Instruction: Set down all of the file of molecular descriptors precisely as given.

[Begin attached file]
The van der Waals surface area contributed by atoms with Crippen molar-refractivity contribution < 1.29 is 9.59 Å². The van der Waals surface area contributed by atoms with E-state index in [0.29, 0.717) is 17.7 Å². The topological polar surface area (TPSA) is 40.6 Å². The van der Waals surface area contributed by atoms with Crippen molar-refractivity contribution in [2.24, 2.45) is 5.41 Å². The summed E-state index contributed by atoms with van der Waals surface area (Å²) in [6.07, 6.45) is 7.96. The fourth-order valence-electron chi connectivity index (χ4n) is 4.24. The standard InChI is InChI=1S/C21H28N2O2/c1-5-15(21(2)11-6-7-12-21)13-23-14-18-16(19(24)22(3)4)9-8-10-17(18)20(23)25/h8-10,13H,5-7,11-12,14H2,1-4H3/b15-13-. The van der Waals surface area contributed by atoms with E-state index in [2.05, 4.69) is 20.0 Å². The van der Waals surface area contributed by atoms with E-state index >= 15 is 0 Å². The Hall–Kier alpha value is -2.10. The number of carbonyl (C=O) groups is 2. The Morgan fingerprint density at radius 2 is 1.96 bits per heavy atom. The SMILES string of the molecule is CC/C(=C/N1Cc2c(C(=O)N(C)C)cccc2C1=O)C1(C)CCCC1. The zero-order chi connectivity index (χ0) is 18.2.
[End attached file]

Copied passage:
The van der Waals surface area contributed by atoms with Crippen molar-refractivity contribution < 1.29 is 9.59 Å². The van der Waals surface area contributed by atoms with E-state index in [0.29, 0.717) is 17.7 Å². The topological polar surface area (TPSA) is 40.6 Å². The van der Waals surface area contributed by atoms with Crippen molar-refractivity contribution in [2.24, 2.45) is 5.41 Å². The summed E-state index contributed by atoms with van der Waals surface area (Å²) in [6.07, 6.45) is 7.96. The fourth-order valence-electron chi connectivity index (χ4n) is 4.24. The standard InChI is InChI=1S/C21H28N2O2/c1-5-15(21(2)11-6-7-12-21)13-23-14-18-16(19(24)22(3)4)9-8-10-17(18)20(23)25/h8-10,13H,5-7,11-12,14H2,1-4H3/b15-13-. The van der Waals surface area contributed by atoms with E-state index in [2.05, 4.69) is 20.0 Å². The van der Waals surface area contributed by atoms with E-state index >= 15 is 0 Å². The Hall–Kier alpha value is -2.10. The number of carbonyl (C=O) groups is 2. The Morgan fingerprint density at radius 2 is 1.96 bits per heavy atom. The SMILES string of the molecule is CC/C(=C/N1Cc2c(C(=O)N(C)C)cccc2C1=O)C1(C)CCCC1. The zero-order chi connectivity index (χ0) is 18.2.